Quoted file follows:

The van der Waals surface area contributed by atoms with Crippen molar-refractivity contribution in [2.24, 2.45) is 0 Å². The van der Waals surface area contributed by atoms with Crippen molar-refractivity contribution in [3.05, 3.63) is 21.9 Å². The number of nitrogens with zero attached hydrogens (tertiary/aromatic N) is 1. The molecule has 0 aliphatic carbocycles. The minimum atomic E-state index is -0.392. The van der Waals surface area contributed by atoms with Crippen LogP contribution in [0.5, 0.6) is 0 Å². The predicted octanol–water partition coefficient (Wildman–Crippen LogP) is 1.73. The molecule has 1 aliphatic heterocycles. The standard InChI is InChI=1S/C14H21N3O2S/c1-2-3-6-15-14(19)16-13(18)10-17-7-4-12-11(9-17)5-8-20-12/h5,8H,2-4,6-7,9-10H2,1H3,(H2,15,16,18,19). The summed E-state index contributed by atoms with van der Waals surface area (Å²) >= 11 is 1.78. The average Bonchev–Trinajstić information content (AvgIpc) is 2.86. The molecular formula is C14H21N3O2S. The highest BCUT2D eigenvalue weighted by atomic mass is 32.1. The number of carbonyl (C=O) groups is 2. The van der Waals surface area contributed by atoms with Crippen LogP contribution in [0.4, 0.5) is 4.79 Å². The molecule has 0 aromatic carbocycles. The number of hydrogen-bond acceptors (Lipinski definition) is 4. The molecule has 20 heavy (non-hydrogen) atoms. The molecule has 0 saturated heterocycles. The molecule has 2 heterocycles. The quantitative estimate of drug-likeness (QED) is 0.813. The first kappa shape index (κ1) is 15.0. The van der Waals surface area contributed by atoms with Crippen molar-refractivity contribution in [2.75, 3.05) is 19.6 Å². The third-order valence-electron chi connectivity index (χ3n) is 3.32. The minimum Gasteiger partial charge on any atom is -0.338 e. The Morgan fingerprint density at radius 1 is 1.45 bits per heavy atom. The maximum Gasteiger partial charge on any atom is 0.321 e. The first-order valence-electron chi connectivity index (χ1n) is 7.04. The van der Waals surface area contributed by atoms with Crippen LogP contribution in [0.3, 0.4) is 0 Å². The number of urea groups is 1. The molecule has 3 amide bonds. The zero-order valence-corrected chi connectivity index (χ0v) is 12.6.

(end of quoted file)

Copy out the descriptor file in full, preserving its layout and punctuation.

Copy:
The van der Waals surface area contributed by atoms with Crippen molar-refractivity contribution in [2.24, 2.45) is 0 Å². The van der Waals surface area contributed by atoms with Crippen molar-refractivity contribution in [3.05, 3.63) is 21.9 Å². The number of nitrogens with zero attached hydrogens (tertiary/aromatic N) is 1. The molecule has 0 aliphatic carbocycles. The minimum atomic E-state index is -0.392. The van der Waals surface area contributed by atoms with Crippen LogP contribution in [0.5, 0.6) is 0 Å². The predicted octanol–water partition coefficient (Wildman–Crippen LogP) is 1.73. The molecule has 1 aliphatic heterocycles. The standard InChI is InChI=1S/C14H21N3O2S/c1-2-3-6-15-14(19)16-13(18)10-17-7-4-12-11(9-17)5-8-20-12/h5,8H,2-4,6-7,9-10H2,1H3,(H2,15,16,18,19). The summed E-state index contributed by atoms with van der Waals surface area (Å²) >= 11 is 1.78. The average Bonchev–Trinajstić information content (AvgIpc) is 2.86. The molecular formula is C14H21N3O2S. The highest BCUT2D eigenvalue weighted by atomic mass is 32.1. The number of carbonyl (C=O) groups is 2. The van der Waals surface area contributed by atoms with Crippen LogP contribution in [0.4, 0.5) is 4.79 Å². The molecule has 0 aromatic carbocycles. The number of hydrogen-bond acceptors (Lipinski definition) is 4. The molecule has 20 heavy (non-hydrogen) atoms. The molecule has 0 saturated heterocycles. The molecule has 2 heterocycles. The quantitative estimate of drug-likeness (QED) is 0.813. The first kappa shape index (κ1) is 15.0. The van der Waals surface area contributed by atoms with Crippen molar-refractivity contribution in [2.75, 3.05) is 19.6 Å². The third-order valence-electron chi connectivity index (χ3n) is 3.32. The minimum Gasteiger partial charge on any atom is -0.338 e. The Morgan fingerprint density at radius 1 is 1.45 bits per heavy atom. The maximum Gasteiger partial charge on any atom is 0.321 e. The first-order valence-electron chi connectivity index (χ1n) is 7.04. The van der Waals surface area contributed by atoms with Crippen LogP contribution in [0.3, 0.4) is 0 Å². The number of urea groups is 1. The molecule has 3 amide bonds. The zero-order valence-corrected chi connectivity index (χ0v) is 12.6.